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Hat Tip To Odie@ Woodsterman.

Two Statements that speak volumes:

Irony 1:
“We are told NOT to judge ALL Muslims by the actions 

of a few lunatics.”  BUT on the other hand…….
“We are also encouraged TO judge ALL Gun Owners by 
the actions of a few lunatics.”
Irony 2:
The Food Stamp Program, administered by the 
U.S. Department of Agriculture, is proud to be 
distributing this year the greatest amount of free Meals 
and Food Stamps ever, to 47 million people as 
of the most recent figures available in 2013.
Meanwhile, the National Park Service, administered by the 
U.S. Department of the Interior, asks us 
“Please Do Not Feed the Animals.”  Their stated reason for 
the policy is because “The animals will grow dependent on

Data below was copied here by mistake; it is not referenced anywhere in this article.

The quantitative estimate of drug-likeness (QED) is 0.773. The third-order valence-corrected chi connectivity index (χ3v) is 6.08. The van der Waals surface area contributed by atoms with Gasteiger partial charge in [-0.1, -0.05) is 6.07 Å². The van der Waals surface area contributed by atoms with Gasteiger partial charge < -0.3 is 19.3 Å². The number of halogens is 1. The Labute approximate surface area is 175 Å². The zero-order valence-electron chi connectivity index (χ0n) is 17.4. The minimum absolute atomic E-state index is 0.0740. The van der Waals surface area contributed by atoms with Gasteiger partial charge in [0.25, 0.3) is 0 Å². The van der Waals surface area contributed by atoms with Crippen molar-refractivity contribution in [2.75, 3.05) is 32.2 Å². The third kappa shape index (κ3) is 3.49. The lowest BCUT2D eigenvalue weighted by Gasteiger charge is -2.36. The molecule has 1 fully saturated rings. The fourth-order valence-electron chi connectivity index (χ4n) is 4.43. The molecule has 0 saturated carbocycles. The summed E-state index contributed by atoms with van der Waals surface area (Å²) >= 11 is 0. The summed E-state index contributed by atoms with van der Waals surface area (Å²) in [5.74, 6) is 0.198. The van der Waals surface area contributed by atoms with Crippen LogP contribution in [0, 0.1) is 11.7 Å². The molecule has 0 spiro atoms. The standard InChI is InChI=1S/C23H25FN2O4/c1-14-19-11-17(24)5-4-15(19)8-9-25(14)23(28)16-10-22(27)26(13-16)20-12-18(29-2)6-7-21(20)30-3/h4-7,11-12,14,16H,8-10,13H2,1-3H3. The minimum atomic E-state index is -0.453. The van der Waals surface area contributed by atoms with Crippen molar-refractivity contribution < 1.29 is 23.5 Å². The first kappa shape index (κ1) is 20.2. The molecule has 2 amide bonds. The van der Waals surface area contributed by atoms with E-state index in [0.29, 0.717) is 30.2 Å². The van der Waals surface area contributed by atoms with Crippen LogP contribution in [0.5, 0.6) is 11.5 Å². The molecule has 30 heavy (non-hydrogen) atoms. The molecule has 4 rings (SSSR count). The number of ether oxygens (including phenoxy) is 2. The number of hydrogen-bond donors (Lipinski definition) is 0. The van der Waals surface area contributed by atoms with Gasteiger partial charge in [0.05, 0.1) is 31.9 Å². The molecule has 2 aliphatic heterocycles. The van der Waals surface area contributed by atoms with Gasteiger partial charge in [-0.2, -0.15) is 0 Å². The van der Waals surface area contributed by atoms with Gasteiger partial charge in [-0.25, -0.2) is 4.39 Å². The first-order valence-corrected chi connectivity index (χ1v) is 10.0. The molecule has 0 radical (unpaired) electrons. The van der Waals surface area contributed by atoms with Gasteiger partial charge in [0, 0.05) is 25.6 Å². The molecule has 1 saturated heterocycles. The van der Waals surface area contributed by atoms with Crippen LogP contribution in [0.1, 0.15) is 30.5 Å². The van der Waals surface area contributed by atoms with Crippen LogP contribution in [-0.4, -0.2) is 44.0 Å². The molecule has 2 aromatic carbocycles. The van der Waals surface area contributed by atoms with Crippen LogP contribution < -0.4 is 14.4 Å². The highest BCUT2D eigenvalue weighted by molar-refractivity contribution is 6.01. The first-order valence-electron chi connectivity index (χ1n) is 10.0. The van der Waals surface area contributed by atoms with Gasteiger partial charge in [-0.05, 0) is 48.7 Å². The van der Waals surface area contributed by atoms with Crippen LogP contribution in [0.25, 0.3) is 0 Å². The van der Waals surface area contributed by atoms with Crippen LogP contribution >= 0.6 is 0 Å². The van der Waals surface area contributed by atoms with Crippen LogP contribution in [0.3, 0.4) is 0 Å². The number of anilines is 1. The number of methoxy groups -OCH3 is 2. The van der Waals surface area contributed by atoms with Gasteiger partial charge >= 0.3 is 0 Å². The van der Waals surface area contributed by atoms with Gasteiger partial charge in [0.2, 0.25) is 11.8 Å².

handouts and will not learn to take care of themselves.”

Thus Ends Today’s Lesson On Irony

94 House members charge Park Service is ‘making up’ rules to shut memorials

4 Comments

This is from The Washington Examiner.

I say we need to praise these 94 House Members.

If your Representative is on this list Please email or call to thank them. 

 

 

Photo -  The National Park Service’s closure of the World War II and other memorials violates rules requiring them to stay open, 94 House members charge in a letter to the agency.

Led by Michigan Republican Rep. Bill Huizenga, they claim that Park Service Director Jonathan Jarvis is simply making up closure rules to punish the public during thegovernment shutdown and they question the costs of the random closures in Washington where not all memorials are being closed.